National Black Theatre presents Dominique Morisseau's drama inspired by the Jena Six. More…
Based on a real-life incident, this play examines prejudice in the justice system, racial double standards, the crisis in relations between men and women of all classes, and, as a result, the shattered state of black family life.
for a previous production "Every actor is given a moment to shine and they do...A powerful collaborative piece. Director Broadnax makes impressive use of the set to change pace, scene and mood...Playwright Morisseau has written an exquisite play which addresses prejudice...It is not however a piece that preaches at the audience....It shows how we can all have prejudices of different kinds even when we acknowledge this should not exist: it makes you want to be better." Full Review
for a previous production "An ensemble piece in every sense of the word...A moving and enlightening experience…Perhaps the most impressive thing about the show is the subtlety with which it explores the themes. Each character brings a different nuance to the discussion...The cast is extremely strong...The play illustrates the issues it raises, but steers clear of directly offering a solution. Instead, it allows the solution to emerge naturally in the audience's minds as the only possible answer." Full Review
for a previous production "'Blood at the Root' is the powerful and moving interpretation of those events, a work that prompts discussion…The individual performances from these young actors are all strongly committed and convincing...When the climax arrives it is thus all the more effective as we have connected with the characters. The group dynamics are equally captivating as friendships and loyalties are challenged, strengthen, or collapse." Full Review
for a previous production "Led by powerful, mature performances from a six-strong ensemble, the show highlights the need for engagement in politics at grassroots level...This central theme could be explored even further. Instead, the actors rely a little too much on the tropes of student musical theatre...Misplaced decisions aside, this is authentic, comprehensive and provocative theatre that plays host to a vital, meditative conversation." Full Review
for a previous production "Dominique Morisseau sets out to teach us about the discrimination that is still consistent in American culture...All six cast members are essential in bringing a further dimension into the crisis of identity. They are powerful and persuasive in their roles where their own views force us to evaluate our own. By fusing a dramatic play with modern physical elements, 'Blood at the Root' is a powerful performance that encourages us to stand up and chant for change." Full Review
See it if Absolutely relevant about the issue that we are having today. Gender identity, racism, freedom of speech..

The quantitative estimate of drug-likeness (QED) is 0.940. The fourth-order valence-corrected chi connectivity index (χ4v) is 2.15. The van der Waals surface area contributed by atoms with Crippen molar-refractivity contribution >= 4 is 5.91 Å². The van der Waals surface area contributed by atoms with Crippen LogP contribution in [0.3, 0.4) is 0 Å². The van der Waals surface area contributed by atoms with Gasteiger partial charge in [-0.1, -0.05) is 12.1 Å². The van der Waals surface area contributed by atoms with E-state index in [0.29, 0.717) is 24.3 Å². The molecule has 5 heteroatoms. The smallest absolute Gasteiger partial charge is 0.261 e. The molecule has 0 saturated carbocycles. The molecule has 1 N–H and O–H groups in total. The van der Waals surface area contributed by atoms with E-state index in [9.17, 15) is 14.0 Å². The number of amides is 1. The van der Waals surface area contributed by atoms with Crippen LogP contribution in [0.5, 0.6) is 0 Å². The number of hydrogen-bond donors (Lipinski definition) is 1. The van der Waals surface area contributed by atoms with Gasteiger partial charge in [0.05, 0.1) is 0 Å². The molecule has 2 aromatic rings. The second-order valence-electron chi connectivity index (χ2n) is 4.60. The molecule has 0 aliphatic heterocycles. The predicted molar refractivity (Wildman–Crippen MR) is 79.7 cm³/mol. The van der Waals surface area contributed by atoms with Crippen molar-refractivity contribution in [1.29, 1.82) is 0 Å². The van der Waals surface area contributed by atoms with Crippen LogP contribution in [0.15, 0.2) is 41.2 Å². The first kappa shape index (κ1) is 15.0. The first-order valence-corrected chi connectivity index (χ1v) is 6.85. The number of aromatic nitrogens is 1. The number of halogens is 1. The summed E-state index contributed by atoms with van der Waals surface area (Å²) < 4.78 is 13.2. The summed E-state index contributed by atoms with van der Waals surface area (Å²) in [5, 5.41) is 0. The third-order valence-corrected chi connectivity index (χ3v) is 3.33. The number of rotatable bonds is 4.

Don't see it if Don't like the use of the "N" word, the idea of mixed marriages.
See it if want to experience a powerful, well acted drama about the complex state of race relations and human relationships in America.
Don't see it if You don't want to have to listen carefully or if you need an intermission.
See it if you appreciate solid, intense, intelligent, challenging, theater. Deserves all the high marks it received. The talk back was a brilliant.
Don't see it if You want something entertaining, & just want to laugh. This show is a challenge to all preconceptions about US history and race relations.
See it if You like relevant and relatable theater with smart directing choices that question modern issues
Don't see it if You are a conservative who believes that racism is over or are racist/homophobic in any way
See it if you like good acting and a well written (unfortunately) topical story that may make you feel uncomfortable
Don't see it if you're not able to deal with such a topical and uncomfortable topic in relatively close quarters
See it if You are ready for an ethical quandary thorugh a series of knotty relationships - raising questions of right, wrong and redemption
Don't see it if You enjoy more clearly defined plots of good & bad If you want a documentary approach as this takes liberties
See it if You want to see a play about race relations based loosely on an event occurring in La. The after-show discussion was an empassioned success.
Don't see it if "The discomfort in which lives the conversations we must have" (said the moderator), leaves u cold. Some problems, but worth trip to Harlem.
See it if You are interested in an honest and truly unbiased discussion of racism or are interested in transitional dance infused theate
Don't see it if You are not willing to be engaged in open minded discussion of real life human rights issues.
See it if you enjoy entertainment with a social conscience but not necessarily something that hits you over the head, lectures or bores you to tears
Don't see it if You're likely to nitpick where the fictionalized version diverges from the news story. This dramatization really brings the story to life
See it if you enjoy watching excellent youth produced/acted theater, and are interested in the youth point-of-view on issues of race and gender.
Don't see it if you are not interested in shows with a political focus.
See it if You acknowledge that racism & homophobia does exist, if you are open to learning, if you know change can still happen. Great cast & acting.
Don't see it if You have your head in the sand, you don't know who Travon Martin & others are, you are in denial about current events. U r voting for the D
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